The oldest ever Roman military fortification has been discovered in Trieste – the only Roman fort ever to be found in Italy.

The military camp found consists of one large fort with two minor ones to either side. It is believed to have served as the foundation for the first settlement of Tergeste.

Using Light Detection and Ranging, Ground Penetrating Radar and archaeological surveys, scientists from the Abdus Salam International Centre for Theoretical Physics found the fort on Italy's north-east border with Slovenia. Findings are published in the Proceedings of the National Academy of Sciences.

Speaking to IBTimes UK, lead author Federico Bernardini said: "We have discovered a big central fort flanked by two minor forts in front of northern Istria. It is the first time that Roman military fortifications have been discovered in the region – and in Italy too – shedding light on the Roman conquest and Romanisation process which were practically unknown in the area of Trieste. This open a new chapter the history of Trieste region."

It predates many of the famous Roman military fortifications, such as those found in Numantia, Spain, by several decades. Although camps like Numantia are found across the Mediterranean and Western Europe, this is the only one ever identified in Italy.

Roman military fort
LiDAR-derived slope maps of Grociana piccola (A), Montedoro (B) and San Rocco (C). Numbers 1-8 indicate various structures of the Roman fortifications. Scale bars: 100 m. Civil Protection of Friuli Venezia Giulia.

The large central camp, called San Rocco, was over 13 hectares in size (about 18 football pitches). It was defended with wide ramparts and was strategically located near the Bay of Muggia. Researchers believe it was built in 178BC during the first year of the second Istrian War (178-177BC).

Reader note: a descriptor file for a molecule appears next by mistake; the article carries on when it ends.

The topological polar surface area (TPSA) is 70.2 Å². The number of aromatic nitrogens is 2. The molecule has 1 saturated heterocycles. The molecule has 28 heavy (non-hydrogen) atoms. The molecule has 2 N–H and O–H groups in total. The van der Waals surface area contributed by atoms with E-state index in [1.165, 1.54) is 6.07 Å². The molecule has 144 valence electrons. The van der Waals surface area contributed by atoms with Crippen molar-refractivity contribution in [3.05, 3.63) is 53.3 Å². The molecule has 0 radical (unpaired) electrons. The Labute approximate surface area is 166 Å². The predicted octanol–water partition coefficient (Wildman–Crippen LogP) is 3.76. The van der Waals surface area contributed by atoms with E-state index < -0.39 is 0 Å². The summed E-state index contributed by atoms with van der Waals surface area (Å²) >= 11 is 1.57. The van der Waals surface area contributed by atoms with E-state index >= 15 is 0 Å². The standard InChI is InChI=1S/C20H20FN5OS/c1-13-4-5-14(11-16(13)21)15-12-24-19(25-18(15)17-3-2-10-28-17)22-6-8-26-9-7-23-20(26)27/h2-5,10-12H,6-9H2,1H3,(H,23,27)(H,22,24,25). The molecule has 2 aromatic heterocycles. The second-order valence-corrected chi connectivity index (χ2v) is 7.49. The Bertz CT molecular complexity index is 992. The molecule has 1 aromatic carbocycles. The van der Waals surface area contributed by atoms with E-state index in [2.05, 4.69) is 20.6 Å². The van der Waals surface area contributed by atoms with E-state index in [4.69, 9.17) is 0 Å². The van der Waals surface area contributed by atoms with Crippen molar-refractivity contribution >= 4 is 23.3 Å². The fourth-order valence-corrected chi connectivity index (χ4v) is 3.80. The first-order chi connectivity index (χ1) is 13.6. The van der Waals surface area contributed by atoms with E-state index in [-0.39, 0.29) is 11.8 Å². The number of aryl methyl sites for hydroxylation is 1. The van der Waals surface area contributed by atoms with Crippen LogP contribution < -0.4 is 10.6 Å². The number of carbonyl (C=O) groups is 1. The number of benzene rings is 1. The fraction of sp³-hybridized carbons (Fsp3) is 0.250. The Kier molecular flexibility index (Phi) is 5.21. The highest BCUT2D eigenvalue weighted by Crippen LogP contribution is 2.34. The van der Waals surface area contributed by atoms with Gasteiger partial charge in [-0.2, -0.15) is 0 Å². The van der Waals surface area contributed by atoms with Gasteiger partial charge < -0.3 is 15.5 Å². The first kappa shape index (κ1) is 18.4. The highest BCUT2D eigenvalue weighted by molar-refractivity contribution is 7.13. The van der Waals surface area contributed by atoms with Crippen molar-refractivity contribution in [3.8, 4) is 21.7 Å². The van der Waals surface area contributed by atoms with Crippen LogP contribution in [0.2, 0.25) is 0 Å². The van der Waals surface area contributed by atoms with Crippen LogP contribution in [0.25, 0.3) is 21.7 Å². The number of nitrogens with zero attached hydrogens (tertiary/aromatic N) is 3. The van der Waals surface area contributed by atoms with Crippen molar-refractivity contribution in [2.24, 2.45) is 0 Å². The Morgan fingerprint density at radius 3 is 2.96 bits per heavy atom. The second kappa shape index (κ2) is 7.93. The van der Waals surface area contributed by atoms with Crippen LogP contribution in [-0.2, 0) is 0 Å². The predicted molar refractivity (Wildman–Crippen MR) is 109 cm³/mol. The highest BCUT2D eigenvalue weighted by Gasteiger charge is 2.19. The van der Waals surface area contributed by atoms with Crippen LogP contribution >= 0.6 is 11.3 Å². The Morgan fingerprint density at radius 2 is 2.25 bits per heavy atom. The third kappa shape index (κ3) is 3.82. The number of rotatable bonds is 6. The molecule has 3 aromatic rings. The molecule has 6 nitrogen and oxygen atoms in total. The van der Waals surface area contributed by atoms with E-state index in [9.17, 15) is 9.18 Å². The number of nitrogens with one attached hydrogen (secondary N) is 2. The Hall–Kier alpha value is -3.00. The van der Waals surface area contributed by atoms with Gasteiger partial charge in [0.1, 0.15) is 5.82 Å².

Bernardini explained: "In 181BC the colony of Aquileia was funded very close to the Istrian territory producing contrasts related to problems in trade activities. Clashes are reported between the Romans and the Histri during the foundation of Aquileia in 181BC, but it was only a few years later, during 178-177BC, that Istria was conquered and its people definitely subjected. The camps were probably built during the first year of the war in 178BC.

"One of the main aims of the Istrian war, according to Titus Livy, was to destroy the bases that the pirates had on the Istrian peninsula. The objective was also to protect the new neighbouring city of Aquileia (that become one of the largest cities in the Roman Republic) from the incursion of the Istrian peoples.

Roman military fort
LiDAR-derived digital terrain model with the location and plan of Grociana piccola, Montedoro, and San Rocco fortifications Federico Bernardini

"It is possible that the main central San Rocco camp corresponds to the fortress reported by Livy describing the first year of the third Istrian war (178BC). According to Livy, in a first phase of the conflict the two legions of Roman Republic were defeated by Histri and the camp was lost (probably San Rocco). The Istrians celebrated the easy victory with wine and food, but the Romans came back."

Quoting Titus Livy, he added: "The Istrians having made an attack on the empty camp, after that no other had met them in arms [..]. being unaccustomed to any sort of rich food, they greedily gorged themselves with meat and wine [...] About eight thousand Istrians were killed, but not one prisoner taken; for rage and indignation had made the Romans regardless of booty."

Bernardini said they were very surprised to find such a large and important site in an area that has long been studied. They hope to get funding to perform excavations at the site – a fundamental requirement to extract more precise information about the chronology and military architecture.

"It would be very exciting to find direct evidence of the clashes reported by literary sources, such as 'militaria' of the second century BC," he said.